CINDERELLA retelling number 1
JJA Harwood’s The Shadow in the Glass
If you missed the introduction to this year’s Fairytale Fantasy series of posts, find it HERE.
Harwood’s The Shadow in the Glass (HarperCollins, 2021) is billed as a “gothic” retelling of the Cinderella literary fairy tale by Charles Perrault (1697). The first European literary version of the story was, as in the case of Rapunzel, by Giambattista Basile (1634), and it was “collected” by the Brothers Grimm and titled Aschenputtel in 1812. Unlike the Rapunzel story, though, Cinderella’s origins are more grounded in folklore, so its inclusion by the Grimm Brothers makes more sense.
Harwood’s version, set in Victorian England, is grim indeed. Amazon.com actually subtitles it “the Extraordinary Fairytale Debut of 2021,” a tactic only traditional publishers can get away with (in its defense, the book’s title page carries no such marketing language), and its ad copy on Amazon quotes a reviewer calling the novel “deliciously dark.”
Hmm. Sorry, “delicious” is not a word I’d use. It’s a very gloomy setting, and all the characters are morally gray. Do I mind that? In this case, I do, and I’m trying to figure out why. Who’s a more morally gray figure than Walter White, for example, and Breaking Bad is one of my favorite fictional experiences of all time. Who writes grimmer–and better–than Joe Abercrombie, where even the characters we love most are grim and morally gray? No one. Abercrombie is one of my favorite fantasy writers ever.
Hardly anyone in Harwood’s novel is a sympathetic character, especially the heroine, Ella (Eleanore), the orphaned Cinderella figure who is menaced and mistreated by her guardian. She is fiercely loyal to her friends and goes to great lengths to protect them–admirable. But at the same time, she engages in more and more dubious activities and makes more and more dubious decisions for herself. I suppose you could say the same of Tony Soprano. Or Walter White. Or almost anyone in any of Abercrombie’s novels. And it’s okay for a novelist to write about an unsympathetic main character. Actually, the writer I was most reminded of during my gloomy slog through Harwood’s novel is Theodore Dreiser, although Dreiser is very American and The Shadow in the Glass is a very British book. Dreiser’s Sister Carrie is a pretty unsympathetic character. This novel is kind of Bleak House Dickinsian without the humor and generosity. It’s Vanity Fair without the sharp satiric edge.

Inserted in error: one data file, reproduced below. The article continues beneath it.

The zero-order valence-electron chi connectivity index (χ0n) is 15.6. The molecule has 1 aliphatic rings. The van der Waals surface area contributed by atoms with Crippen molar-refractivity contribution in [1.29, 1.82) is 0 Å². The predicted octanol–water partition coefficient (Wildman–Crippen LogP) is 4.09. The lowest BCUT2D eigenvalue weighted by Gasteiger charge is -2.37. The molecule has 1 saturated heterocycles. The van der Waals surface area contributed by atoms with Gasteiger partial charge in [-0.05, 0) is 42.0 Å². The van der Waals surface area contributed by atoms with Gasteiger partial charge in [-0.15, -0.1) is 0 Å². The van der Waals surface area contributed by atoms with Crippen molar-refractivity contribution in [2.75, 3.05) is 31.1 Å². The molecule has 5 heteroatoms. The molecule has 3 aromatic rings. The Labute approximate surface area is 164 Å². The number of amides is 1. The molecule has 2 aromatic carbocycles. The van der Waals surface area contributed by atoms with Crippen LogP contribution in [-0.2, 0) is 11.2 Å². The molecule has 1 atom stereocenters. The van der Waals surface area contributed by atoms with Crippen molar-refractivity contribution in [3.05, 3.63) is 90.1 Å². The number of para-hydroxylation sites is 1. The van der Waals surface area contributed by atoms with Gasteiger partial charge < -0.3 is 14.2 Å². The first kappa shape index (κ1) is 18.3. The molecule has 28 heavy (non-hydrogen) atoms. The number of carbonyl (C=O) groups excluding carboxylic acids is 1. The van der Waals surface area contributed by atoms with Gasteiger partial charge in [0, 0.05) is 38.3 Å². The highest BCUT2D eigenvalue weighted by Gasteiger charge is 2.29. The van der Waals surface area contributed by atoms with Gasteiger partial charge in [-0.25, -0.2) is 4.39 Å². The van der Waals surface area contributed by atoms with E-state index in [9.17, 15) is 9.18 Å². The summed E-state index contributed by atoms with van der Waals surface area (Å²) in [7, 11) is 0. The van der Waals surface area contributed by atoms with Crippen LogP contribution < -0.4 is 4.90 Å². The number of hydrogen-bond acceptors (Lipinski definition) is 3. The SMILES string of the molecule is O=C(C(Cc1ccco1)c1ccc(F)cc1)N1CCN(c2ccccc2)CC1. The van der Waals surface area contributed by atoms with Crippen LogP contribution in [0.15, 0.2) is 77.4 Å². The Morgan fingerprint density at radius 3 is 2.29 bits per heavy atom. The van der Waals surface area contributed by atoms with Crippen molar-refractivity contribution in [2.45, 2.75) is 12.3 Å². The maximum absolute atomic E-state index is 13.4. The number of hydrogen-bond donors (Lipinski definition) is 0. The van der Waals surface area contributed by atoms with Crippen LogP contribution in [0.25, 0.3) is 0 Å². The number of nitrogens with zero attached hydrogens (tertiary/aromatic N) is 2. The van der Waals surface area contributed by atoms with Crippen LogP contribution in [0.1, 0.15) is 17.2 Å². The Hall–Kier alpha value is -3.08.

In the end, Harwood’s Ella strikes me as unsettlingly inconsistent in her principles. One minute she’s one way, another minute she’s something else. I’m just never sure how to take her. A good girl gone wrong? A person who was all about power from the get-go? And the “prince” character is a simpering idiot, so it’s hard to know why anyone would risk all for such a silly guy. I suppose she really doesn’t. I’m thinking in the end it’s all about the power.
Here’s the thing I really loved about Harwood’s novel: the Victorian setting. The novel is gloomy because those times and that London were gloomy. Everything in the novel is in a state of decay, mildew, and rot. I found that to be very realistic and interesting, and it’s clear Harwood knows what she’s talking about. I’ll mention just one detail out of many: dye colors in women’s dresses tended to run in wet weather–and so, given the weather in London, especially a London where industrialization had created rampant, toxic air pollution–women were in constant danger of having their elegant dresses go damp and runny on them. I found that a fascinating little fact, and I think Harwood does a great job of cooking it into the overall ambiance of the novel. I never had the feeling she was pushing her research into my face. All of it seemed organic to the novel. I really admired that.
Unfortunately, I think the very realism of the setting jarred, for me, with the improbable magic parts. By the end of the novel, those parts had come to seem more psychology than magic, and I wish Harwood had taken the novel more in that direction. I guess she couldn’t because she was too bound to the Cinderella story. I ended up wishing this book had been more like Sarah Perry’s The Essex Serpent or Melmoth. Harwood is really talented. I wish she’d write some kind of book relying on atmosphere with perhaps more of a magical realism twist than fantasy. In the end, I don’t think the Cinderella underpinnings of her novel do her any favors. Any favors for the reader, I should say, because apparently this was a savvy marketing decision. But maybe I’m just a cynical, grouchy reader. There’s always that.
NEXT UP: My discussion of L. Phillips’s Sometime After Midnight: A CinderFella Story
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